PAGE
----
2.3 Zinc oxide: history and mechanisms of action

The first practice of zinc oxide is hardly traceable. Several zinc compounds were used by the early humans in various processed and unprocessed forms, but their exact composition is uncertain. Probably, it was used as a comfort for the eyes and wounds in India (500 BC or before) [108]. Zinc oxide cream is also mentioned by the Greek physician Dioscorides (1st century AD) [109]. Avicenna has introduced it in “The Canon of Medicine” (1025 AD), as a preferred treatment for a selection of skin conditions. It is still widely used to treat skin harms in products like baby powder and creams.

To the best of the authors’ knowledge, the efficiency of ZnO NP in imparting an antibacterial effect to the fabric is not yet well established, although it is known to strongly resist microorganisms [110–112]. The ZnO NPs are currently being investigated as an antibacterial agent both against the Gram-negative microorganism, such as E. coli, and Gram-positive microorganism such as S. aureus in the microscale and nanoscale formulations [113]. An important aspect of the use of ZnO as an antibacterial agent is the requirement that the particles are not toxic to the human cells [64, 114, 115].

Although the exact mechanism has not yet been clearly elucidated, the suggested mechanisms include the role of the ROS generated on the surface of the particle [113, 116–119], zinc ions release [120], membrane dysfunction [120, 121], and NP internalization [122]. The zinc ion sensors and regulatory mechanisms that control homeostasis in S. cerevisiae are similar to those described in the case of copper [95].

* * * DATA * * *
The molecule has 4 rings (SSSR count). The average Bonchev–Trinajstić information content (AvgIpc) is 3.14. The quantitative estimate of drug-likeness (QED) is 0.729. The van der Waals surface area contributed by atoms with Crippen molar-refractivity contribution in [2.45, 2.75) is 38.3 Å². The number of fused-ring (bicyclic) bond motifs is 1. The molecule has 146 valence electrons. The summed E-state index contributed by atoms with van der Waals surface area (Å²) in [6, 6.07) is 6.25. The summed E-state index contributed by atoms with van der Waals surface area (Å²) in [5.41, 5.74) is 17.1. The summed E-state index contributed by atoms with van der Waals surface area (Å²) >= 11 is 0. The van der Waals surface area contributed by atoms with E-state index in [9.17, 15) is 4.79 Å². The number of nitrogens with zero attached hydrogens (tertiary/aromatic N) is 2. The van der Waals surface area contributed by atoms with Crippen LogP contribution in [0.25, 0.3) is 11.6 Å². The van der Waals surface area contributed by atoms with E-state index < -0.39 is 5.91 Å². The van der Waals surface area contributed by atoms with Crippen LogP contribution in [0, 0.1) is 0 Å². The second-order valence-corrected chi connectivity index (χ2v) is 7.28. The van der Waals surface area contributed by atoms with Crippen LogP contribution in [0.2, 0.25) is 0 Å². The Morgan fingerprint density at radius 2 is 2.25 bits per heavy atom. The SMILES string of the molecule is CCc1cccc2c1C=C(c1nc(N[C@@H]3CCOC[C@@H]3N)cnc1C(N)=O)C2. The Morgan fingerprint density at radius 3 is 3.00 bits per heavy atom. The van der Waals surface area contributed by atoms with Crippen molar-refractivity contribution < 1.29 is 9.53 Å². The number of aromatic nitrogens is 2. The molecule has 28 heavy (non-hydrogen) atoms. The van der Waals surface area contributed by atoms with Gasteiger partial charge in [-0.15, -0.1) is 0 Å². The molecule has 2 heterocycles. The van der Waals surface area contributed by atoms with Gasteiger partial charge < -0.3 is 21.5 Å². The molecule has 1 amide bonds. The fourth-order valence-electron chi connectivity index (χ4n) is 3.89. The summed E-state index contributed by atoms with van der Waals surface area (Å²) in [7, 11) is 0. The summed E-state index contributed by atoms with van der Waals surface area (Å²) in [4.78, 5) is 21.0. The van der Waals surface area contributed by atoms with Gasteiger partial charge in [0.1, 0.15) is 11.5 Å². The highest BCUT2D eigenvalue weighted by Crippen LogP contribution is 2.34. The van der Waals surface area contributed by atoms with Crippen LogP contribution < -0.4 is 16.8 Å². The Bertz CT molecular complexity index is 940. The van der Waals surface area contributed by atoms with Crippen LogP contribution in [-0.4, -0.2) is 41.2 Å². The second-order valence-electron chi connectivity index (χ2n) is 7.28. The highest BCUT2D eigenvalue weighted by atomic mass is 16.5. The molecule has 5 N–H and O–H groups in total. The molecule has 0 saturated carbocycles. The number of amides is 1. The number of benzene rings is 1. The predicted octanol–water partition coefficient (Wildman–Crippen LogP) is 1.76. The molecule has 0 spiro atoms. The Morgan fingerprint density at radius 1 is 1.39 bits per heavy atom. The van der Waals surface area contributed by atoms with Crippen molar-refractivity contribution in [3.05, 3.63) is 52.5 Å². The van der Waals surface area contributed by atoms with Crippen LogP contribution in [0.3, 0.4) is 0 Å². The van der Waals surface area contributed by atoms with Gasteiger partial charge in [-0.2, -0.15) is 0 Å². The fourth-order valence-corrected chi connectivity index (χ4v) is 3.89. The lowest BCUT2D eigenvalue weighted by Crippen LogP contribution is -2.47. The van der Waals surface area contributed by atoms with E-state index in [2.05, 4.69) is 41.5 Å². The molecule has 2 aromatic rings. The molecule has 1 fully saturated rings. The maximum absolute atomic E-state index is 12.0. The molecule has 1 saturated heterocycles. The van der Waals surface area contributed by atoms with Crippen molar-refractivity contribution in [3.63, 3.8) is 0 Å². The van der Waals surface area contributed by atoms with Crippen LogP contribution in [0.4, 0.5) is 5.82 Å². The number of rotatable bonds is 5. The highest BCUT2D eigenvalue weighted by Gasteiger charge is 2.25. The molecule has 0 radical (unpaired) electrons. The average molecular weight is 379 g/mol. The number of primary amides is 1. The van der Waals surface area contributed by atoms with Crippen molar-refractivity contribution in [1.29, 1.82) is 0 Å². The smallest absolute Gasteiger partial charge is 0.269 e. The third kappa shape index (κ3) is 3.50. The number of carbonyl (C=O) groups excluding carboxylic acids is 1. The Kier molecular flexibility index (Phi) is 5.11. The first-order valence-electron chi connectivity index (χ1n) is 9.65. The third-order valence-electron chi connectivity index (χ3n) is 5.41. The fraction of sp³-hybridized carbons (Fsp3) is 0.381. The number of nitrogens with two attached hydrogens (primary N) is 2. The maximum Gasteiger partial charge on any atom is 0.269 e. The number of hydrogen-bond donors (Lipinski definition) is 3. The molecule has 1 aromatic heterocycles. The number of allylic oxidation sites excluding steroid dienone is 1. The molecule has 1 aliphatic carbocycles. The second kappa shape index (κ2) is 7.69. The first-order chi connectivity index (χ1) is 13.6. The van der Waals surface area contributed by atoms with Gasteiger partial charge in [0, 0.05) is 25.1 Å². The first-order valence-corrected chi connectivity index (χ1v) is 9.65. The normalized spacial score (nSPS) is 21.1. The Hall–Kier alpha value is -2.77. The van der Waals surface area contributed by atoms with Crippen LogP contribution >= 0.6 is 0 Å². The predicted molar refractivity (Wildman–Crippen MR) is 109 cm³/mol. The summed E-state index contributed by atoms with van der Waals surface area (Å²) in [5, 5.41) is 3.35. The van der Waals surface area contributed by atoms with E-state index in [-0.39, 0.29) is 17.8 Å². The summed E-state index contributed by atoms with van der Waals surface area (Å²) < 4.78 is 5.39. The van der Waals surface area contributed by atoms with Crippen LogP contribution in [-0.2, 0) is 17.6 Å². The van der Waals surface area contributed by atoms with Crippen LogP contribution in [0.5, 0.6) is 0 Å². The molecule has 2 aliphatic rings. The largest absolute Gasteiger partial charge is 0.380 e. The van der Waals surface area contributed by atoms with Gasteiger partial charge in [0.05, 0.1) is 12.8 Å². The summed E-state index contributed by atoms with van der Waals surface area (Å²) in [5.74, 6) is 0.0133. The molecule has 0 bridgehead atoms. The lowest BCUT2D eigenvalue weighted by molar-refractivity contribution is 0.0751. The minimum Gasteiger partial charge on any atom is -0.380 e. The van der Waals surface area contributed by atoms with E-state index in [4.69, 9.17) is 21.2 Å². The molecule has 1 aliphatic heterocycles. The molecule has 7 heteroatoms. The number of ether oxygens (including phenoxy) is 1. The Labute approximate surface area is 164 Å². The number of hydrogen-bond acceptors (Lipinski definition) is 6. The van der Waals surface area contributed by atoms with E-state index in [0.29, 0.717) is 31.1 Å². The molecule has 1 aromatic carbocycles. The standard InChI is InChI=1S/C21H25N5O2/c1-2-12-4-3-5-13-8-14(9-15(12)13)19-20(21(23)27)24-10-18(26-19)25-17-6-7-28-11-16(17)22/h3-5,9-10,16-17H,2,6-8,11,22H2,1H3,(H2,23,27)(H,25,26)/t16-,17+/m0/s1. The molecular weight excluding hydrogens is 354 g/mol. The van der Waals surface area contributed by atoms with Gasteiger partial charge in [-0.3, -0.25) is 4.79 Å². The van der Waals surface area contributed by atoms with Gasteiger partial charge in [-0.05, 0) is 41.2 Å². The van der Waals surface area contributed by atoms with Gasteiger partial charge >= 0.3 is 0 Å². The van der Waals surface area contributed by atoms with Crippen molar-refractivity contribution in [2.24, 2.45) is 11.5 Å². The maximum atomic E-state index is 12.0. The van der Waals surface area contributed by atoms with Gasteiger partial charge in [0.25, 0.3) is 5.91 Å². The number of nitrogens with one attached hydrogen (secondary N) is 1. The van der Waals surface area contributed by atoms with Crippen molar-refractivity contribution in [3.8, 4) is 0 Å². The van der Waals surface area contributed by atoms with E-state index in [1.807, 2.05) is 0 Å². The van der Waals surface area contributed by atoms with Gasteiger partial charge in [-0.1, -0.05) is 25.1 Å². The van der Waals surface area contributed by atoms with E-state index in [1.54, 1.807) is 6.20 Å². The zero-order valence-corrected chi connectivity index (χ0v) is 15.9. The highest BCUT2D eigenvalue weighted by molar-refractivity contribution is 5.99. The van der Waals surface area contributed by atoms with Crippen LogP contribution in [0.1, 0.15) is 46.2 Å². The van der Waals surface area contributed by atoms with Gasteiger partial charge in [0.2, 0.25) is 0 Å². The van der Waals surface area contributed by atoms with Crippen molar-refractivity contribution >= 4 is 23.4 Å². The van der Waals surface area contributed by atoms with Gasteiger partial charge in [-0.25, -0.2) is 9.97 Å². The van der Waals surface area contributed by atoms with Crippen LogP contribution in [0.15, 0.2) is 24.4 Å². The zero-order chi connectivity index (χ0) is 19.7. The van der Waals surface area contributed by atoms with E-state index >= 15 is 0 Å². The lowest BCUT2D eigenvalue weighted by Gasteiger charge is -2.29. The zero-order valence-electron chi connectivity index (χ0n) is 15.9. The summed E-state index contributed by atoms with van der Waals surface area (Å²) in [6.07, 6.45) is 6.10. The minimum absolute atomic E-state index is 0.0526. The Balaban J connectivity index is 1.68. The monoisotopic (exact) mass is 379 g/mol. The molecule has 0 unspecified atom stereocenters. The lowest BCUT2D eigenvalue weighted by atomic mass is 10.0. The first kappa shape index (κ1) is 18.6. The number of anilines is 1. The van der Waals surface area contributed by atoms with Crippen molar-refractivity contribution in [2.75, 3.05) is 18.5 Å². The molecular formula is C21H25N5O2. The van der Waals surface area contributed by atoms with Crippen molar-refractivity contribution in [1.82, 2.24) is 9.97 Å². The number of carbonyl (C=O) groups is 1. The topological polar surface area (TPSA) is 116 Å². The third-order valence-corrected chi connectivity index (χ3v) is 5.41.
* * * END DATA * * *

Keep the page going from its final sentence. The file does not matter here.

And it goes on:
3 Textile fibers modified with metal nanostructures

The smart and multifunctional textiles are one of the most promising fields, responding to the ever-growing demand for high-technology goods. The development of the novel antimicrobial textiles is receiving great impulse, due to the demand for increased hygienic conditions and for specific devices contributing to prevent the spread of pandemic diseases. Many commercial antibacterial textiles have been, so far, based on the molecular active agents, such as antibiotics, disinfectants, etc. [10, 123, 124].

In the following, we will focus on the use of the most important inorganic nanoantimicrobials (namely, Ag, Cu, ZnO) for such an application.

The different synthesis routes to modify the textiles are reviewed in the following subsections and classified as a function of the fiber composition (e.g., natural or synthetic).

3.1 Silver modified textile fibers

As the antimicrobial spectrum of silver is exceptionally broad against fungi [125], viruses [126–128], and bacteria [129] as well as the resistance of the pathogenic bacteria vs. many antibiotics is increasing, the growing interest in nanotechnologies and nanosized materials have led to a renewed interest into the silver-modified goods, mainly based on the AgNPs, for many applications [130], such as coatings for medical devices or textile [131–133], silver-coated textile fabrics [134], water sanitization [135], and so on. Consequently, various methods, depending on the particular active agent and fiber type, have been studied to give antimicrobial activity to the textiles.

3.2 Natural fibers

Among the natural fibers, the cotton textile was often selected for silver deposition because it represents a suitable substrate for both the common and medical clothing. For example, a method particularly indicated for the hospital uniforms and wound dressings has been studied by Gittard et al. [136] using a supercritical carbon dioxide solvent, which may be used to produce the cotton fiber textiles with uniform silver NP coatings.